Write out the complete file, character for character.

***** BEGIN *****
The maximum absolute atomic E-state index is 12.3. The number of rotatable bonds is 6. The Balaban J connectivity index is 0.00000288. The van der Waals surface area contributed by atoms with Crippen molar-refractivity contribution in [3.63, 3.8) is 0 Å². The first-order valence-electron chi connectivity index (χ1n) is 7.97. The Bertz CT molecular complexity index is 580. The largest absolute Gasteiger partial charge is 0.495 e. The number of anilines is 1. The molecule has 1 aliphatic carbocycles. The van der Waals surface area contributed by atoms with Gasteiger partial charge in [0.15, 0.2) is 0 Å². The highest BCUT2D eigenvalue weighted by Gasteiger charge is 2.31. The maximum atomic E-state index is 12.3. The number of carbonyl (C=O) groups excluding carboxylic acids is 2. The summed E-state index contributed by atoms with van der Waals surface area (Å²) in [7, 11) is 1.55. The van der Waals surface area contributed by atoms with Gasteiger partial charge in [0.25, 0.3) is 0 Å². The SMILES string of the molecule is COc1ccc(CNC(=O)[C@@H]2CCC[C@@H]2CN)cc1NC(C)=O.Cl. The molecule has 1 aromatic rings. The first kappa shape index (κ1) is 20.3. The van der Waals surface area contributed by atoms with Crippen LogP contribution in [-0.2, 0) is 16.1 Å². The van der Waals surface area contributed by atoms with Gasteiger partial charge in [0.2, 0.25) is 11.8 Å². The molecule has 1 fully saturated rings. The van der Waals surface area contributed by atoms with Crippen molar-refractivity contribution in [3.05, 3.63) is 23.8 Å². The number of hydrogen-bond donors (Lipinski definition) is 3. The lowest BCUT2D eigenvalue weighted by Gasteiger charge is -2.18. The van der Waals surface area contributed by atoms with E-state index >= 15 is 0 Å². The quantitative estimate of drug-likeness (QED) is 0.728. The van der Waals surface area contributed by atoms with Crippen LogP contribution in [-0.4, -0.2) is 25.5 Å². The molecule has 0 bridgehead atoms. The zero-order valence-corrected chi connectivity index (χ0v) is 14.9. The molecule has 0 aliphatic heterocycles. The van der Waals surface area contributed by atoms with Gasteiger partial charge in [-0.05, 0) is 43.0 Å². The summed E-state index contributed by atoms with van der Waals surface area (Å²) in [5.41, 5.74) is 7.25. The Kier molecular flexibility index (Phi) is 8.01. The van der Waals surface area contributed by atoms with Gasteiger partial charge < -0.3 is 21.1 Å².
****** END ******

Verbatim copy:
The maximum absolute atomic E-state index is 12.3. The number of rotatable bonds is 6. The Balaban J connectivity index is 0.00000288. The van der Waals surface area contributed by atoms with Crippen molar-refractivity contribution in [3.63, 3.8) is 0 Å². The first-order valence-electron chi connectivity index (χ1n) is 7.97. The Bertz CT molecular complexity index is 580. The largest absolute Gasteiger partial charge is 0.495 e. The number of anilines is 1. The molecule has 1 aliphatic carbocycles. The van der Waals surface area contributed by atoms with Gasteiger partial charge in [0.15, 0.2) is 0 Å². The highest BCUT2D eigenvalue weighted by Gasteiger charge is 2.31. The maximum atomic E-state index is 12.3. The number of carbonyl (C=O) groups excluding carboxylic acids is 2. The summed E-state index contributed by atoms with van der Waals surface area (Å²) in [7, 11) is 1.55. The van der Waals surface area contributed by atoms with Gasteiger partial charge in [0.25, 0.3) is 0 Å². The SMILES string of the molecule is COc1ccc(CNC(=O)[C@@H]2CCC[C@@H]2CN)cc1NC(C)=O.Cl. The molecule has 1 aromatic rings. The first kappa shape index (κ1) is 20.3. The van der Waals surface area contributed by atoms with Crippen LogP contribution in [-0.2, 0) is 16.1 Å². The van der Waals surface area contributed by atoms with Gasteiger partial charge in [0.2, 0.25) is 11.8 Å². The molecule has 1 fully saturated rings. The van der Waals surface area contributed by atoms with Crippen molar-refractivity contribution in [3.05, 3.63) is 23.8 Å². The number of hydrogen-bond donors (Lipinski definition) is 3. The lowest BCUT2D eigenvalue weighted by Gasteiger charge is -2.18. The van der Waals surface area contributed by atoms with E-state index >= 15 is 0 Å². The quantitative estimate of drug-likeness (QED) is 0.728. The van der Waals surface area contributed by atoms with Crippen LogP contribution in [-0.4, -0.2) is 25.5 Å². The molecule has 0 bridgehead atoms. The zero-order valence-corrected chi connectivity index (χ0v) is 14.9. The molecule has 0 aliphatic heterocycles. The van der Waals surface area contributed by atoms with Gasteiger partial charge in [-0.05, 0) is 43.0 Å². The summed E-state index contributed by atoms with van der Waals surface area (Å²) in [5.41, 5.74) is 7.25. The Kier molecular flexibility index (Phi) is 8.01. The van der Waals surface area contributed by atoms with Gasteiger partial charge < -0.3 is 21.1 Å².